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  • #61087
    The Hood
    Flatchatter

    In a decision handed down yesterday, SC 21/48504, NCAT declined to invalidate a fact of the animal by-law.
    The by-law says:  no dogs or cats, other than assistance animals as prescribed by legislation, shall be allowed upon any lot or the common property;

    Seems it is OK to keep such a by-law on the books.
    The Tribunal found:
    9. The above section 137B invalidates any existing “blanket ban” in relation to keeping of animals as may presently exist within any strata scheme. It also places an onus upon neighbours or strata management to be able to satisfactorily demonstrate that actual unreasonable interference with other lot owners or users of common property has been caused by the keeping of a particular animal upon a lot.

    10. Section 137B operates irrespective of any by-law. This does not however mean that the body corporate lacks power to make any particular relevant by-law and that the Tribunal should therefore make an order such as is presently sought. The section simply renders inoperative the application of any such by-law in relation to a particular animal in the absence of satisfactory evidence of unreasonable interference by that animal with neighbourhood amenity.

    11. Accordingly, in the absence of the existence of an animal upon the applicant’s property and therefore the absence of any attempt by the management committee to impose an order for removal of any such animal,there is presently no basis for any orders to be made as sought within the present application.

    I just can’t follow how the existence of an animal on the applicant’s property or an attempt by the management to remove an animal relates to the validity of the by-law.
    Strange decision but it does mean feel free to have a no dogs by-law on your books.

    • This topic was modified 6 months, 2 weeks ago by .
Viewing 9 replies - 1 through 9 (of 9 total)
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  • #61092
    Jimmy-T
    Keymaster

    It’s certainly strange.  NCAT seems to be saying we won’t invalidate the no-pets by-law because there are no actual  pets involved.  But if there were pets involved, then we would invalidate it.

    This is pretty close to an actual Catch-22,  rather then the overly used and misused versions we hear about.

    Catch-22, for those who haven’t read the Joseph Heller novel or seen the movie, was that you could get out of military service due to grounds of insanity, but applying to get out of military service proves that you are sane.

    In this case, the no-pets by-law stands but only if there are no pets involved, otherwise it would be invalid.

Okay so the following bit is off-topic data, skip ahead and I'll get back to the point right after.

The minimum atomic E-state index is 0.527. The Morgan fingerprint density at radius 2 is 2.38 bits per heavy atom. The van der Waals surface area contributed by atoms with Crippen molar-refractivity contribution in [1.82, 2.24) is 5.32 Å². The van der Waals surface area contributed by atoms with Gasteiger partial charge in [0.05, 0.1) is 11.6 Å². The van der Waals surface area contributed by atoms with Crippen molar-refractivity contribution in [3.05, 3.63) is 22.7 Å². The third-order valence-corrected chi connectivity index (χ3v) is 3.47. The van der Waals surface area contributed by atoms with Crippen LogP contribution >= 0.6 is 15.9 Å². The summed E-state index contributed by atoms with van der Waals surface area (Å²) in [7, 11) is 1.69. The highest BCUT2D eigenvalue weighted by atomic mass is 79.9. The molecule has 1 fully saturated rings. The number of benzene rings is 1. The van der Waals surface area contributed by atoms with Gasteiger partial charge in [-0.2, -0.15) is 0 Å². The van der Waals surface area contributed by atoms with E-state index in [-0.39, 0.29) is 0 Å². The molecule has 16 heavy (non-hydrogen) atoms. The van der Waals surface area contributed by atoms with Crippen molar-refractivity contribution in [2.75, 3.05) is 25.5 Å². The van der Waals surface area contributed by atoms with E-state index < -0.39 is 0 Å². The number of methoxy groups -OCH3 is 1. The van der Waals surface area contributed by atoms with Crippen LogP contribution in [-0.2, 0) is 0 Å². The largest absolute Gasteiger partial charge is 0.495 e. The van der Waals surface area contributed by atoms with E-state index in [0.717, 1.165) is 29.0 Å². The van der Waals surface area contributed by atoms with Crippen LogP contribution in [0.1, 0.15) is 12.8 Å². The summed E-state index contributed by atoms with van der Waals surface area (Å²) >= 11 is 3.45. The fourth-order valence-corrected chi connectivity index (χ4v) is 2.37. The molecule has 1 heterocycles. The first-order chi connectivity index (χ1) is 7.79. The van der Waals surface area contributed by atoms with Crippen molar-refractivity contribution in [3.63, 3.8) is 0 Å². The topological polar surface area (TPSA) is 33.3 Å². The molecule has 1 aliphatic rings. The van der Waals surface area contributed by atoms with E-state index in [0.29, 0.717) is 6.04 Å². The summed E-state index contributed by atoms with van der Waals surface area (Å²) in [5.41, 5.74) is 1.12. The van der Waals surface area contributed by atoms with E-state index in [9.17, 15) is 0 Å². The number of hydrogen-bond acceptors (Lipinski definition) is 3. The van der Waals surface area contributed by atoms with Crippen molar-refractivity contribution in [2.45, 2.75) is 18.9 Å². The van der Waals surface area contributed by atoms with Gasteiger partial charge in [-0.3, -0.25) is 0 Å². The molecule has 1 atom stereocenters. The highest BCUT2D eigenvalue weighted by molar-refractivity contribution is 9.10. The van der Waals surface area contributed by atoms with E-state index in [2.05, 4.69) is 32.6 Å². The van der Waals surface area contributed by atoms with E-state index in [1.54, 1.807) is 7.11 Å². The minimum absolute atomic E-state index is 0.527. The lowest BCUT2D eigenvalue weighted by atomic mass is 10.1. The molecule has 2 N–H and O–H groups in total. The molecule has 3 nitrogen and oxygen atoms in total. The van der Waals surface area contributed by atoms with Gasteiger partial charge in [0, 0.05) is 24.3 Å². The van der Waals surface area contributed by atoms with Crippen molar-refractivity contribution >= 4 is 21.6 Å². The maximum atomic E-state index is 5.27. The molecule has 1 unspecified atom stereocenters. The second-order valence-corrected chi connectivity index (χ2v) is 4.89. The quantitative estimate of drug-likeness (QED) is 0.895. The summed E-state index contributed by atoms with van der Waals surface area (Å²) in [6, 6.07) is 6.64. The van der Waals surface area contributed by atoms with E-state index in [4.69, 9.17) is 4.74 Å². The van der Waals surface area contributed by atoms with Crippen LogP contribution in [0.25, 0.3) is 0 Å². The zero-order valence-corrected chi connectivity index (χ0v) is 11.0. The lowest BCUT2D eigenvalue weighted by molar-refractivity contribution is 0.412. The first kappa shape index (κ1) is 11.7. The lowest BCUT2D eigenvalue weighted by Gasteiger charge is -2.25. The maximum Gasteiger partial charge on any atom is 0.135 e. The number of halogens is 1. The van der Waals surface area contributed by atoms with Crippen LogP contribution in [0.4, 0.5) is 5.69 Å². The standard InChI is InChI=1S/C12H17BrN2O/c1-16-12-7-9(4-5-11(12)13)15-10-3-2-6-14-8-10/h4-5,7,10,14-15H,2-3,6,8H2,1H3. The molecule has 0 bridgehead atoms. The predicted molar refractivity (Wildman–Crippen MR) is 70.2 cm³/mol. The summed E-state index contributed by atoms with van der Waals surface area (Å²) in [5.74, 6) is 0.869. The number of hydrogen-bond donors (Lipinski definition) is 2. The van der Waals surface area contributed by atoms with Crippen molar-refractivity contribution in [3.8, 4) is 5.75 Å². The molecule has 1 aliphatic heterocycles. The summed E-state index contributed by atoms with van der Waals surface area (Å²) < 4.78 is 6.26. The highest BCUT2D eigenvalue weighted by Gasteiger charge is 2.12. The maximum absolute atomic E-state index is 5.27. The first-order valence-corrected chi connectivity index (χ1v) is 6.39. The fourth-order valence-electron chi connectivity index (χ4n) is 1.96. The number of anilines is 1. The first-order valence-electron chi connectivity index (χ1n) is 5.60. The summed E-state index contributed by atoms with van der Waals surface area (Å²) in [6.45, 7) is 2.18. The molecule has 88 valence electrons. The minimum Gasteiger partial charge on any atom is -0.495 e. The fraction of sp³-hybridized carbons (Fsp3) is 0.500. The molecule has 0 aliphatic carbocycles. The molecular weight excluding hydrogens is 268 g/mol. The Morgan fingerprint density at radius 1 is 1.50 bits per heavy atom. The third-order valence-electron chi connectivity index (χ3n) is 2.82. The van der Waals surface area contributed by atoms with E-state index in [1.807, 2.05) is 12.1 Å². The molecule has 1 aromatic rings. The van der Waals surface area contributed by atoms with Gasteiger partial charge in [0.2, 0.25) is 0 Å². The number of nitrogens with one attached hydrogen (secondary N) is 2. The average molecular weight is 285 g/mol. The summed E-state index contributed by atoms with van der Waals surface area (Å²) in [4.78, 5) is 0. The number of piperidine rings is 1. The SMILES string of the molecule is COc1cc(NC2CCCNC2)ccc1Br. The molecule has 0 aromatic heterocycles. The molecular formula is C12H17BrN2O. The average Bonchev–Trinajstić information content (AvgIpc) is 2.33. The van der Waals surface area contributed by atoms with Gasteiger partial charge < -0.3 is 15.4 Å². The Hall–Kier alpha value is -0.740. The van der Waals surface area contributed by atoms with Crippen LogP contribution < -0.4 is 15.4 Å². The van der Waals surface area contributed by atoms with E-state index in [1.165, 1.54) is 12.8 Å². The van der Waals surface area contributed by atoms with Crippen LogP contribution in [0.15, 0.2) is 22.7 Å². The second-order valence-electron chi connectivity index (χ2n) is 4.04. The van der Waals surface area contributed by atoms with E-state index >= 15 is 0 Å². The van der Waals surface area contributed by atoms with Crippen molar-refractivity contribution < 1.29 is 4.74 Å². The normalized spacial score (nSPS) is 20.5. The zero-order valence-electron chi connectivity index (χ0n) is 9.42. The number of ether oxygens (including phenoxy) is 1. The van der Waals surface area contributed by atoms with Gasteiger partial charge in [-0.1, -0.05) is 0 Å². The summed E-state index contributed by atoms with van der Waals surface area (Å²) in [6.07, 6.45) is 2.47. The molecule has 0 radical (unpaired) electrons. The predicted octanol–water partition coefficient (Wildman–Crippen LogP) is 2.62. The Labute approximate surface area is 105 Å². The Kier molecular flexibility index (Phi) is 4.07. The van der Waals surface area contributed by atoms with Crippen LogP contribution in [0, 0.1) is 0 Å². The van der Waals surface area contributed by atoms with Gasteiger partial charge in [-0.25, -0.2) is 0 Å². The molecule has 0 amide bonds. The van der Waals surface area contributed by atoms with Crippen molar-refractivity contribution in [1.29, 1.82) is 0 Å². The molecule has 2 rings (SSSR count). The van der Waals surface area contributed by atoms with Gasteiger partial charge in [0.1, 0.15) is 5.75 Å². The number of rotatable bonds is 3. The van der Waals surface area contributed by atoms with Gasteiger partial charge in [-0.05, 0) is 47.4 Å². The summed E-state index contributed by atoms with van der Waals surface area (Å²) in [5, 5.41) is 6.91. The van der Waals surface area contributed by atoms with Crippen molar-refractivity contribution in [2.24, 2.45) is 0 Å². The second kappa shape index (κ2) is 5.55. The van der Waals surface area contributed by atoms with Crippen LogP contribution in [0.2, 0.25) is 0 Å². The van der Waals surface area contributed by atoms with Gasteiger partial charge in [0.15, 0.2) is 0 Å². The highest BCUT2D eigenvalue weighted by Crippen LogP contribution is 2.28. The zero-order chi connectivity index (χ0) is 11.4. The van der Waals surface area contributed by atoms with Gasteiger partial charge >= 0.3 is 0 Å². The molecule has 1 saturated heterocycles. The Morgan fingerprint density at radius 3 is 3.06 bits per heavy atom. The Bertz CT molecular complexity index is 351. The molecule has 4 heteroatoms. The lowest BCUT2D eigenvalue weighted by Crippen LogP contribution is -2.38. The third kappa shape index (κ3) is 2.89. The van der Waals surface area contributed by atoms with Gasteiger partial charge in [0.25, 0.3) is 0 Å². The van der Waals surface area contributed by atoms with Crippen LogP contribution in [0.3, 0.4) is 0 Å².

#61098
    Sir Humphrey
    Strataguru

    It seems to me that the Tribunal was asked to give orders in respect of a particular animal, for which there was no evidence. The Tribunal will only give an order that it is asked to give.

    The Tribunal correctly noted that the by-law was in conflict with legislation. However, there is nothing to stop an owners corporation from adopting by-laws, even if they cannot be enforced due to inconsistency with legislation.  If an order was sought to enforce such a by-law it would decline to give such an order on the grounds that the by-law was inconsistent with legislation.

    If somebody had put a motion to a general meeting that the animal ban by-law be rescinded and if that motion failed, the proponents could go to the Tribunal seeking an order to give effect to their motion on the grounds that it was unreasonable for the motion to have failed. It sounds like such an order would be likely to be granted by the Tribunal but that is not what they were asked.

    • This reply was modified 6 months, 2 weeks ago by .
    #61103
    The Hood
    Flatchatter
    Chat-starter

    Just thought i should mention in the Roden case the by-law was invalidated where there was no pet in question at the time of the application.

    The Tribunal was asked to invalidate the by-law under s 150
    It is not relevant to s 150 if the applicant had or was seeking to get a dog.

    The validity of a by law turns on the “inherent qualities” of the by-law.
    This is well expressed in the Cooper case in a number of paragraphs.

    It is interesting that it is rather true a SP can have a raft of unenforceable by-laws on their books when we often see in NCAT matters applicant’s claiming they bought in because of some particular by-law.
    People rely on the integrity of by-laws but it seems there is no obligation for those by-laws to have any integrity.
    Strata is a wonderful place.

    #61113
    Jimmy-T
    Keymaster

    It is interesting that it is rather true a SP can have a raft of unenforceable by-laws on their books when we often see in NCAT matters applicant’s claiming they bought in because of some particular by-law. People rely on the integrity of by-laws but it seems there is no obligation for those by-laws to have any integrity.